39. A method according to claim 38, wherein the olefin is functionalized and contains one or more functional groups selected from the group consisting of hydroxyl, thiol, ketone, aldehyde, ester, ether, amine, amide, nitro acid, carboxylic acid, disulfide, carbonate, carboalkoxy acid, isocyanate, carbodiimide, carboalkoxy, and halogen.
40. A method according to claim 38, wherein the olefin is selected from the group consisting of strained cyclic olefins, unstrained cyclic olefins, acyclic olefins, dienes, and unsaturated polymers; each of which may be functionalized or unfunctionalized.
41. A method according to claim 38, wherein the composition comprises:
(a) a compound selected from the group consisting of ##STR13## wherein Cy is cyclohexyl or cyclopentyl; and (b) P(Phenyl)3 or pyridine.
42. A method according to claim 38, wherein the composition comprises:
(a) a compound selected from the group consisting of ##STR14## (b) P(cyclohexyl)3 or P(cyclopentyl)3.
43. A process for the ring opening metathesis polymerization of functionalized or unfunctionalized cyclic olefins, the process comprising the step of contacting a functionalized or untunctionalized cyclic olefins with the composition of (a) and (c) as recited in claim 1.
44. A process according to claim 43, wherein the cyclic olefin is a functionalized cyclic olefin that contains one or more functional groups selected from the group consisting of hydroxyl, thiol, ketone, aldehyde, ester, ether, amine, amide, nitro acid, carboxylic acid, disulfide, carbonate, carboalkoxy acid, isocyanate, carbodiimide, carboalkoxy, and halogen.
45. A process according to claim 43, wherein the cyclic olefin is selected from the group consisting of cyclobutene, cycloheptene, cyclooctene, cyclononene, cyclodecene, cyclooctadiene, cyclononadiene, norbornene and dicyclopentadiene, each of which may be functionalized or unfunctionalized.
46. A process according to claim 43, wherein the cyclic olefin is dicyclopentadiene.
47. A process according to claim 43, wherein the composition comprises:
(a) a compound selected from the group consisting of ##STR15## wherein Cy is cyclohexyl or cyclopentyl; and (b) P(Phenyl)3 or pyridine.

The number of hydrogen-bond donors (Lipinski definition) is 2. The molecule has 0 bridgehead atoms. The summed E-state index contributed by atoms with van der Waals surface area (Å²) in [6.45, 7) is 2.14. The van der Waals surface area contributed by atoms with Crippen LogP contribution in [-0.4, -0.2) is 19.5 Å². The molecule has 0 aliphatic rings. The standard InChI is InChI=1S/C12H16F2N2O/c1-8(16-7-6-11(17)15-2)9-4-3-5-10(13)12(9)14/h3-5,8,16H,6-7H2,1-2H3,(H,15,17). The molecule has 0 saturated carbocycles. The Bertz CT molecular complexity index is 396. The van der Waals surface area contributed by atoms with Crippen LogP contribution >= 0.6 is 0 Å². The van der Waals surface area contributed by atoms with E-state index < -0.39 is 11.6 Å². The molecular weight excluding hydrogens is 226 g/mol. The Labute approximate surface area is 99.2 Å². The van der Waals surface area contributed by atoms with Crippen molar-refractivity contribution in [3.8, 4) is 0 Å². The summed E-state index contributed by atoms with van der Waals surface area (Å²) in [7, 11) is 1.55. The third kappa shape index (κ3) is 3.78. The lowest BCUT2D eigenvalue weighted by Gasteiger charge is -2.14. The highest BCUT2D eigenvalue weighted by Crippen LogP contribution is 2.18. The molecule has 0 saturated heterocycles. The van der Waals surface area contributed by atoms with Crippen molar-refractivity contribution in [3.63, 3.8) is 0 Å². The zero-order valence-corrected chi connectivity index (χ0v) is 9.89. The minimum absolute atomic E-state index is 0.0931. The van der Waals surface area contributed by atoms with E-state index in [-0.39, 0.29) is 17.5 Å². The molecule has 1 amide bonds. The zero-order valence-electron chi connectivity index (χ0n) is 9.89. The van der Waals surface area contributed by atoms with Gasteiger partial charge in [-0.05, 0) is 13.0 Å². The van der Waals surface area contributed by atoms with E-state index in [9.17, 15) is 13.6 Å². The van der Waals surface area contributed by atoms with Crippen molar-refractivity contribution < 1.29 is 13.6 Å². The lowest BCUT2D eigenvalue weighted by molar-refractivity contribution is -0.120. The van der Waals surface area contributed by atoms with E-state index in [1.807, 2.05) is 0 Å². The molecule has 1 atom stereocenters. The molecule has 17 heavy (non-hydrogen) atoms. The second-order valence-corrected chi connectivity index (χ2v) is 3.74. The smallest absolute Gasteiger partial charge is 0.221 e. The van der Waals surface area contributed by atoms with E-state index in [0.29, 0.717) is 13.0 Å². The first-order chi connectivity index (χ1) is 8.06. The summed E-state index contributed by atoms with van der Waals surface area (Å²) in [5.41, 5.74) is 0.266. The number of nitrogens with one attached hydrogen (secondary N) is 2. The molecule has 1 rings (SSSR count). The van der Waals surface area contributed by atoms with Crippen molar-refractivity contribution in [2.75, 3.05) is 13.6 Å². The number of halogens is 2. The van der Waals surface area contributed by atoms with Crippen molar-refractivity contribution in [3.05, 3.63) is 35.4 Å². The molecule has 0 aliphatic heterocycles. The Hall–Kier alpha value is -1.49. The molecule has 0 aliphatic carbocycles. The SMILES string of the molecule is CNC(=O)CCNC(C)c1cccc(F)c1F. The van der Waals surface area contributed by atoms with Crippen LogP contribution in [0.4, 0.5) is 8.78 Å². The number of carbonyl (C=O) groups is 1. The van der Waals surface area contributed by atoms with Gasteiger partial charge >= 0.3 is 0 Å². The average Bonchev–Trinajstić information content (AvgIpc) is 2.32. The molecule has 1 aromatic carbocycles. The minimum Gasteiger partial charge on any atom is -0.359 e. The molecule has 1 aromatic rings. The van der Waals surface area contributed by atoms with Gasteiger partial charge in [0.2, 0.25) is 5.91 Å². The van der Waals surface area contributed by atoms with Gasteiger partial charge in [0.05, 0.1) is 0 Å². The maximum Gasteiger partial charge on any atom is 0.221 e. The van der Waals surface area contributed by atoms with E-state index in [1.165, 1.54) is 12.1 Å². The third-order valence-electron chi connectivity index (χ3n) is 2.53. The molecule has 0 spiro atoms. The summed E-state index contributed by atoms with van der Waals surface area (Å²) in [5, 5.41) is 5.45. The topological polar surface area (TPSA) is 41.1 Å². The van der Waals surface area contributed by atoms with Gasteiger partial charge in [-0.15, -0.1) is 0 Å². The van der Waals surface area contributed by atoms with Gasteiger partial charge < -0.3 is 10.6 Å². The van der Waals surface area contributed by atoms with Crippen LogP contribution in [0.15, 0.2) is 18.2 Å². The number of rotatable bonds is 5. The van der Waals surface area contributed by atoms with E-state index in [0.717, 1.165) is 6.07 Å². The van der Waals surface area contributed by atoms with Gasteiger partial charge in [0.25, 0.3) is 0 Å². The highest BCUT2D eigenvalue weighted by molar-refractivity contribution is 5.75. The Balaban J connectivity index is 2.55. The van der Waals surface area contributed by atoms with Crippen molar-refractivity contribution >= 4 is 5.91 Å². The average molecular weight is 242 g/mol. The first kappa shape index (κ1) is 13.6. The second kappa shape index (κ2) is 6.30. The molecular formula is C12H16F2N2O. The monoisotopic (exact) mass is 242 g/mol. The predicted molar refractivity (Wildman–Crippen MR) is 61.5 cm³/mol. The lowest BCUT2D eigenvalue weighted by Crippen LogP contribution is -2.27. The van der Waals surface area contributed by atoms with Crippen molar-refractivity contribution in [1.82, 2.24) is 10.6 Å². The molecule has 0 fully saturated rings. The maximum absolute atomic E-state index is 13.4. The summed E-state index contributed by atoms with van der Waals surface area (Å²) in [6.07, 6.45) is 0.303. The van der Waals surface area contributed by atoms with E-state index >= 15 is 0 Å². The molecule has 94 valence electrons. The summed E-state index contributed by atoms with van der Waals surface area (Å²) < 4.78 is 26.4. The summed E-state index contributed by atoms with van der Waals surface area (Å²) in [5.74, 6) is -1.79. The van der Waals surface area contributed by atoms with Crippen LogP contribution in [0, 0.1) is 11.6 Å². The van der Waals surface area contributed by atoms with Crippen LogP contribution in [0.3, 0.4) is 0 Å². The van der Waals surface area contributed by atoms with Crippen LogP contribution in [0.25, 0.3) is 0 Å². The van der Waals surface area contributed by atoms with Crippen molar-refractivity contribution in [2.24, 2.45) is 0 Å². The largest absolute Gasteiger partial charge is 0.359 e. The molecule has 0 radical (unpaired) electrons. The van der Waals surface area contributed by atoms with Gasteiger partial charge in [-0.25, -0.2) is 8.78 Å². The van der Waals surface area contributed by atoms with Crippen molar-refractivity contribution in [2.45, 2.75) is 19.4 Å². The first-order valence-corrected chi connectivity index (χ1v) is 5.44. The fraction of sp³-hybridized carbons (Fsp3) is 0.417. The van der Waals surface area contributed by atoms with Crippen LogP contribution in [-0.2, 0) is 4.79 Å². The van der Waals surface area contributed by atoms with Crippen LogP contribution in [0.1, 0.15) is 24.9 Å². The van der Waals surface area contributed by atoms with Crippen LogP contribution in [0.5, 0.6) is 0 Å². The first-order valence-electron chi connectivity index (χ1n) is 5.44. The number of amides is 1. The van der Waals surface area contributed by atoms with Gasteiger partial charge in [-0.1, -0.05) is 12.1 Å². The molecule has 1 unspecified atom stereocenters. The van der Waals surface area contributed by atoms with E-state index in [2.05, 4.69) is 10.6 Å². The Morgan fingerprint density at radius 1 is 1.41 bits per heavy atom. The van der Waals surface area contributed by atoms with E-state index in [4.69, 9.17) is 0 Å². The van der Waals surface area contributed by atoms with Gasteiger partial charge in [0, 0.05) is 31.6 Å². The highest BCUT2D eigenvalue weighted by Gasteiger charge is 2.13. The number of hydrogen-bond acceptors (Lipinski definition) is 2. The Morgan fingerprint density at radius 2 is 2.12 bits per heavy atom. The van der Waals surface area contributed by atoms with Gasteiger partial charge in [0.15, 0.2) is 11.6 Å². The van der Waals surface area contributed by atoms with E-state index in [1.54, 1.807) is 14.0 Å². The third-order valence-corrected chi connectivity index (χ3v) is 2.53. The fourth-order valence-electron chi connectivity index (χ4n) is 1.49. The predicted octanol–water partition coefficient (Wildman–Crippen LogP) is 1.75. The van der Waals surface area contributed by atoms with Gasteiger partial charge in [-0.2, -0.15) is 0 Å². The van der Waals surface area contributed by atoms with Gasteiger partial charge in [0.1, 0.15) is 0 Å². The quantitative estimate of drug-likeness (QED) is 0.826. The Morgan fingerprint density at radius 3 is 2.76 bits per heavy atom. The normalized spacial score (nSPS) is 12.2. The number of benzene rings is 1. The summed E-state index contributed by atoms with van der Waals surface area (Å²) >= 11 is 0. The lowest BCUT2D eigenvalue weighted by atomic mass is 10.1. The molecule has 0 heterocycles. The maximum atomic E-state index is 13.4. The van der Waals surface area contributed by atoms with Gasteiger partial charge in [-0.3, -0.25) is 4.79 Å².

48. A process according to claim 43, wherein the composition comprises:
(a) a catalyst selected from the group consisting of ##STR16## (b) P(cyclohexyl)3 or P(cyclopentyl)3.
49. A process for molding polymer articles, comprising the steps of:
(a) providing, in a mold, a mixture comprising the composition as recited in claim 1;
(b) waiting until the mixture at least partially polymerizes to give a polymer article; and
(c) removing the polymer article from the mold.
50. A process according to claim 49, wherein step (a) comprises the steps of:
(i) preparinq said mixture, wherein said functionalized or unfunctionalized olefin is cyclic; and
(ii) introducing the mixture into a mold.
51. A process according to claim 50, wherein step (i) comprises the steps of:
(1) preparing a mixture comprising said cyclic functionalized or unfunctionalized olefin and said component (c); and
(2) adding to said mixture said complex catalyst, component (a).
52. A process according to claim 50, further comprising the step of heating the mold before the mixture is introduced into the mold.
53. A process according to claim 50, further comprising the step of heating the mold after the mixture is introduced into the mold.
54. A process according to claim 50, further comprising the step of heating the mixture before it is introduced into the mold.
55. A process according to claim 50, further comprising the step of heating the mixture after it has been introduced into the mold.
56. A process according to claim 50, further comprising adding a crosslinking initiator to the mixture before the mixture is introduced into the mold.
57. A process according to claim 49, further comprising the step of heating the mold.
58. A process according to claim 49, further comprising the step of heating the mixture.
59. A process according to claim 49, further comprising the step of adding a crosslinking initiator to the mixture.
60. A process according to claim 49, wherein the cyclic olefin is a functionalized cyclic olefin containing one or more functional groups selected from the group consisting of hydroxyl, thiol, ketone, aldehyde, ester, ether, amine, amide, nitro acid, carboxylic acid, disulfide, carbonate, carboalkoxy acid, isocyanate, carbodiimide, carboalkoxy, and halogen.
61. A process according to claim 49, wherein the cyclic olefin is selected from the group consisting of cyclobutene, cycloheptene, cyclooctene, cyclononene, cyclodecene, cyclooctadiene, cyclononadiene, norbornene and dicyclopentadiene, each of which may be functionalized or unfunctionalized.
62. A process according to claim 49, wherein the cyclic olefin is dicyclopentadiene.
63. A process according to claim 49, wherein the composition comprises:
(a) a compound selected from the group consisting of ##STR17## wherein Cy is cyclohexyl or cyclopentyl; and (b) P(Phenyl)3 or pyridine.
64. A process according to claim 63, wherein the cyclic olefin is dicyclopentadiene.
65. A process according to claim 49, wherein the composition comprises;
(a) a compound selected from the group consisting of ##STR18## (b) P(cyclohexyl)3 or P(cyclopentyl)3.
66. A process according to claim-96, wherein the cyclic olefin is dicyclopentadiene.
67. A process according to claim 49, wherein the composition as recited in claim 1 further comprises a reinforcing material.
68. A method according to claim 38, further comprising contacting said olefin with a reinforcing material.
69. a composition of matter according to claim 1, further comprising a reinforcing material as a component (d).
Description

This application claims the benefit of U.S. Provisional application No. 60/008,356, filed Dec. 7, 1995; titled "Method for Extending the Pot Life of an Olefin Metathesis Reaction"; inventors Charles S. Woodson and Robert H. Grubbs.

BACKGROUND